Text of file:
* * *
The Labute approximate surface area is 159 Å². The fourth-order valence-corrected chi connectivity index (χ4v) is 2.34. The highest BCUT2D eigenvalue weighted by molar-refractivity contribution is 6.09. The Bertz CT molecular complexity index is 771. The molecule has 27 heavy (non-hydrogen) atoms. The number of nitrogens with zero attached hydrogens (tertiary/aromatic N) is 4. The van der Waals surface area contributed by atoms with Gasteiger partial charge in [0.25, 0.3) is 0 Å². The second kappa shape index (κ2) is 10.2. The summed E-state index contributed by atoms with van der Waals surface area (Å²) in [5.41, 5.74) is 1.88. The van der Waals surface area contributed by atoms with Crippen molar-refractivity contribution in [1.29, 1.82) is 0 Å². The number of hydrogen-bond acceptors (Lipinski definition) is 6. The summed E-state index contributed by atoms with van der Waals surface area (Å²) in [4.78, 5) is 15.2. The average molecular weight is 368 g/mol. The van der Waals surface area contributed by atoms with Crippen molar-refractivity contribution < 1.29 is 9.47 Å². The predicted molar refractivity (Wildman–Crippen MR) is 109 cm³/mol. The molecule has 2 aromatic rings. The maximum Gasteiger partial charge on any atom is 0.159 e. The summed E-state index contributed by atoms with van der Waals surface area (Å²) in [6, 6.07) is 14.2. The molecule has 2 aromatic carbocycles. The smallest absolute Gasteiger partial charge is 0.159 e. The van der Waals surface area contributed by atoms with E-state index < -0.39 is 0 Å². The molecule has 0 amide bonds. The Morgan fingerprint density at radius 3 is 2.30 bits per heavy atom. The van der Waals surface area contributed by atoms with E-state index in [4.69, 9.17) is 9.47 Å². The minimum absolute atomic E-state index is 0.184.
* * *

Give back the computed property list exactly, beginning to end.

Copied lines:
The Labute approximate surface area is 159 Å². The fourth-order valence-corrected chi connectivity index (χ4v) is 2.34. The highest BCUT2D eigenvalue weighted by molar-refractivity contribution is 6.09. The Bertz CT molecular complexity index is 771. The molecule has 27 heavy (non-hydrogen) atoms. The number of nitrogens with zero attached hydrogens (tertiary/aromatic N) is 4. The van der Waals surface area contributed by atoms with Gasteiger partial charge in [0.25, 0.3) is 0 Å². The second kappa shape index (κ2) is 10.2. The summed E-state index contributed by atoms with van der Waals surface area (Å²) in [5.41, 5.74) is 1.88. The van der Waals surface area contributed by atoms with Crippen molar-refractivity contribution in [1.29, 1.82) is 0 Å². The number of hydrogen-bond acceptors (Lipinski definition) is 6. The summed E-state index contributed by atoms with van der Waals surface area (Å²) in [4.78, 5) is 15.2. The average molecular weight is 368 g/mol. The van der Waals surface area contributed by atoms with Crippen molar-refractivity contribution < 1.29 is 9.47 Å². The predicted molar refractivity (Wildman–Crippen MR) is 109 cm³/mol. The molecule has 2 aromatic rings. The maximum Gasteiger partial charge on any atom is 0.159 e. The summed E-state index contributed by atoms with van der Waals surface area (Å²) in [6, 6.07) is 14.2. The molecule has 2 aromatic carbocycles. The smallest absolute Gasteiger partial charge is 0.159 e. The van der Waals surface area contributed by atoms with E-state index < -0.39 is 0 Å². The molecule has 0 amide bonds. The Morgan fingerprint density at radius 3 is 2.30 bits per heavy atom. The van der Waals surface area contributed by atoms with E-state index in [4.69, 9.17) is 9.47 Å². The minimum absolute atomic E-state index is 0.184.